> > along with Eric Gotthelf of Columbia University and UMass
> > postdoctoral researcher Cornelia Lang, got images that were 100
> > times sharper than those from radio or infrared telescopes and
> > the sharpest-ever images of the center, revealing hundreds of
> > X-ray-emitting white dwarf stars, neutron stars and black holes.
> > "For the first time we can now detect 1,000 energy sources at the
> > center of the galaxy compared to about a dozen sources that had
> > been previously known," Wang said in a telephone interview.
> > "We can now study how the environment around the center interacts
> > with the large black hole in the middle, and we can learn a great
> > deal about how these things actually work," he said.
> > The Chandra observatory was named after the late University of
> > Chicago theorist Subrahmanyan Chandrasekhar, who won the Nobel
> > Prize in physics in 1987 for his work on the physical processes
> > important for the structure and evolution of stars. The
> > observatory was launched into orbit in 1999.
> > "Without the X-ray eyes of Chandra, we would miss not only some
> > of the most exotic things going on in the universe, but the bulk
> > of the things going on," Turner said.
> > Unlocking galactic nuclei
> > The UMass discovery is helping to revolutionize our understanding
> > of the Milky Way's nucleus and it is the key to understanding all
> > other galactic nuclei in the universe, Andreas Eckert of the
> > University of Cologne, Germany, wrote in a Nature commentary.
> > The visible universe is thought to contain more than 100 billion
> > galaxies.
> > Wang likens the center of the universe to the downtown of a big
> > city surrounded by its neighborhoods and suburbs. "What happens
> > in the center of our galaxy matters because it affects not only
> > the center of the galaxy but the rest of the galaxy as well," he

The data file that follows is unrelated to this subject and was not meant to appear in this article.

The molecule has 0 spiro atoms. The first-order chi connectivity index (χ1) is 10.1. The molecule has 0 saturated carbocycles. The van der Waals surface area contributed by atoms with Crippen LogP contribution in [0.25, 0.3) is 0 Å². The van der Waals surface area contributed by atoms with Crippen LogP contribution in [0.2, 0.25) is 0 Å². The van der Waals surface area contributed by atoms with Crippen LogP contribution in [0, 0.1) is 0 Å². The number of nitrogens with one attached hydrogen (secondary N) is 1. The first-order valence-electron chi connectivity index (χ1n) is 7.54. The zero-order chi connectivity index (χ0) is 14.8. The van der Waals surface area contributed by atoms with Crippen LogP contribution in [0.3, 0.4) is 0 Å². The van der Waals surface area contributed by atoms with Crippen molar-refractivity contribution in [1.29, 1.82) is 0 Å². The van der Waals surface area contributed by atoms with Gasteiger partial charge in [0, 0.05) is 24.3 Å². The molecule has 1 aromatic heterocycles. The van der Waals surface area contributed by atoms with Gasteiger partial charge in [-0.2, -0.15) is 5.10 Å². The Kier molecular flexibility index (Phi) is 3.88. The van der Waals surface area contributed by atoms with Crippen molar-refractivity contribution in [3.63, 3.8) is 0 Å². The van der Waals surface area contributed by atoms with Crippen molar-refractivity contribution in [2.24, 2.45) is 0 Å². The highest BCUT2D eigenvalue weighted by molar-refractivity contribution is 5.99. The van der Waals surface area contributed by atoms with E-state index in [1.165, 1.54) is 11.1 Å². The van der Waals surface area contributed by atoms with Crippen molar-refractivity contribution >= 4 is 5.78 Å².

> > said.
> > Not only could the new information help scientists understand the
> > mechanics of what makes the galaxy work, but it also could
> > provide more clues about the creation of our solar system and the
> > evolution of life.
> > It could even help foretell the future of our sun, since white
> > dwarfs are dying stars that were about the size of the sun but
> > have now shrunk to about the size of the earth. A spoonful of
> > material from a white dwarf weighs several tons.
> > Neutron stars were once the size of about three suns, but have
> > shrunk and condensed into a ball of neutrons about 12 miles in
> > diameter. A spoonful would weigh as much as Mt. Everest.
> > Universe's monsters
> > Black holes are the universe's monsters. Typically they form
> > when a star dozens of times larger than the sun explodes and the
> > leftover material condenses to an infinite density. The gravity
> > is so strong that not even light can escape. The humongous black
> > hole at the center of the galaxy is believed to be the size of 3
> > million suns.
> > "We don't know how this big black hole in the center formed, so
> > being able to more clearly see the most energetic things
> > happening there will help us understand its origin," Turner said.
> > Wang's findings indicate that the huge, superhot dust cloud at
> > the center is created by constantly exploding supernova. The
> > enormous heat and pressure created when a star explodes creates
> > all of the heavy elements from iron on up.
> > The cloud, which contains all of the elements that go into making
> > up planets and people, has been expanding outward since the birth
> > of the universe.
> > "The gas spreads out to the suburbs of the galaxy, including our
> > solar neighborhood, and it contributes to the basic elements
> > which appear in our bodies," Wang said.